Election Day 2020 is a few weeks away, and the contests are as contentious as ever. The United States presidential election is taking the spotlight for most Americans, although it has not overshadowed a highly intense battle here in Cook County: the State’s Attorney election between incumbent Kim Foxx and challenger Pat O’Brien. There has been a significant effort to unseat Foxx, and much of this push has been led by partial truths and reductionism put forth by the political right. The truth, however, is far more nuanced than simple attacks suggest.

An issue that cannot be ignored in discussing the attempts to undermine the Foxx campaign is the State’s Attorney’s office’s handling of the Jussie Smollett case in 2019. After Chicago police uncovered information that suggested that Empire actor Smollett staged an attack and went on to cite racism and homophobia, national public attention was laid upon the Cook County State’s Attorney’s office.

Foxx’s office released a statement that she had recused herself from the case after complaints that there might have been a conflict of interest between Foxx and Smollett. Foxx insisted that the complaints were unfounded, but nonetheless said she was recusing herself. She did not, however, hand the case over to a special prosecutor, but rather passed it onto an attorney in her own office. This suggests that Foxx had a liberal and not literal usage of the word “recusal.” This, paired with the dropping of all charges against Smollett, opened the door for controversy.

Since the State’s Attorney’s office made this decision, a constant wave of attacks has been hurled at Foxx. Special prosecutor Dan Webb looked into Foxx’s office’s role in the Smollett case and found that the office mishandled the case, but did not act illegally. The president of the Fraternal Order of Police, John Catanzara, claimed that Foxx was failing at her job and allowing crime to rise in Chicago. Reports that Foxx lied about guidance on the Smollett case found their way into mainstream media. It is worth noting that the aforementioned reports all came from Fox News. While it is important for the media to cover high-profile cases, the sources cannot be ignored. There is a deliberate right-wing effort to unseat Kim Foxx.

It is not just right-wing news outlets that have made inflamed comments about the Smollett case. President Trump himself chimed in and labeled the whole ordeal as “an absolute embarrassment to our country.” The man with arguably the most powerful voice in the United States made it clear how he viewed the State’s Attorney’s office’s decision, and the momentum from this carried through other agencies.

After Foxx suggested earlier this summer that there was a systemic problem with the police’s relationship with African Americans, the Chicago Fraternal Order of Police took things a step further and organized a rally against Foxx’s efforts. Racial tensions following the murder of George Floyd resulted in looting in Chicago, and the blame again was placed on Foxx. This prompted the Fraternal Order of Police to donate almost $58,000 to Foxx’s election challenger, Pat O’Brien. The ball is rolling, and more and more groups that are supposed to remain neutral are vocalizing their support against Foxx.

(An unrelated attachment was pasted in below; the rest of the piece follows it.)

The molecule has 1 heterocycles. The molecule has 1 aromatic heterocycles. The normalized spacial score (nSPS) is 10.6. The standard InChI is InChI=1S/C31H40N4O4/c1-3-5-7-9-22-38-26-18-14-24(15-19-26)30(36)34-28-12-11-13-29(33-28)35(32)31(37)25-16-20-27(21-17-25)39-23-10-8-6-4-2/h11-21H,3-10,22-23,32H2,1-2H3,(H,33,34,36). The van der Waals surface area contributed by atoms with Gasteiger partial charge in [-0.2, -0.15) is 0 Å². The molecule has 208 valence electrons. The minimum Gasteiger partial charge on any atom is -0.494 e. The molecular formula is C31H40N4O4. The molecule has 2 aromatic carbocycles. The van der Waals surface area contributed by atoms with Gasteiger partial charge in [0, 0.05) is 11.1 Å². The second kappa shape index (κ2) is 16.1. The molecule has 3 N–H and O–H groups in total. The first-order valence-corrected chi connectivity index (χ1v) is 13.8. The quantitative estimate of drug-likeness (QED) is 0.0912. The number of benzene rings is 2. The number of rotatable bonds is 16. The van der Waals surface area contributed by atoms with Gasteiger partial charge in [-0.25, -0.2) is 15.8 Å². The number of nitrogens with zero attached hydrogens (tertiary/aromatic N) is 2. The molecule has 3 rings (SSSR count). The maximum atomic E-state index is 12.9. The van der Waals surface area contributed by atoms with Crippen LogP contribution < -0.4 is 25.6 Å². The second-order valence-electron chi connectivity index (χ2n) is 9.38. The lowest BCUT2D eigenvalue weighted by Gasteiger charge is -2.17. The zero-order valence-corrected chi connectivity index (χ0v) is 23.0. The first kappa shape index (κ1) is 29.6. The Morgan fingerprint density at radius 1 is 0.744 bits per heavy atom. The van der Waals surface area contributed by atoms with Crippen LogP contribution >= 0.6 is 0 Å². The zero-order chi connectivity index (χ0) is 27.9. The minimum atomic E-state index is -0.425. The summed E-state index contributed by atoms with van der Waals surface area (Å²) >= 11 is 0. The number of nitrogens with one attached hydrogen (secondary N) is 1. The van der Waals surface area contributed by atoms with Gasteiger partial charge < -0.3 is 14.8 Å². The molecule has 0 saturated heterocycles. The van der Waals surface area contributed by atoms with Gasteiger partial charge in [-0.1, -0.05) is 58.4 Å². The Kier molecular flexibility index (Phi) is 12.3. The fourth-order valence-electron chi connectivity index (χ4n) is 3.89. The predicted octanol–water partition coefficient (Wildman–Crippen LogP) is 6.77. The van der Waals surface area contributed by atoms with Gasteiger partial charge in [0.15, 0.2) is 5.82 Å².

Unfortunately, it is not just big-name groups that have leverage in the coming election. Conservative blog Second City Cop, run by an “unnamed police officer” in Chicago, has gained notoriety. Prior to the primary election in March, the cop blogger urged followers to vote progressive in the election as a means of diminishing Foxx’s votes. A blog post from August 2020 reminds people to remember that Foxx lied about her recusal in the Jussie Smollett case which, as mentioned earlier, is only a half-truth.

The message that is often hidden in the controversy surrounding Foxx is what her mission as State’s Attorney has always been: to reduce violent crime in Cook County and reform the criminal justice system from within. Foxx makes it clear that she believes that she did not handle the Smollett case in the best way but maintains that it would not make sense for “a city that is literally bleeding out [to] use [its] resources to go after nonviolent offenses that largely impact poor people and poor people of color.”

Kim Foxx never claimed to a status quo State’s Attorney. She campaigned on a platform of being a reformer, and she acted on her promises. Foxx’s mission has always been to focus on violent crime, hoping to slow down the cycle of imprisoning nonviolent offenders. Yes, we should be critical of our elected officials. For instance, Foxx’s office should have been more clear on what her recusal entailed. These criticisms are valid and should be noted. But there is an effort to take the light away from the complex issues at hand including Foxx’s mission by placing that light onto half-truths. Right-wing sources are providing oversimplified judgments of the State Attorney’s offices actions and purposefully ignoring and undermining Foxx’s mission. There is a large effort to unseat Foxx, but like in any election, we should strive to consider all elements and question conclusions that seem presupposed. This is the minimum qualification for a healthy, functioning democracy.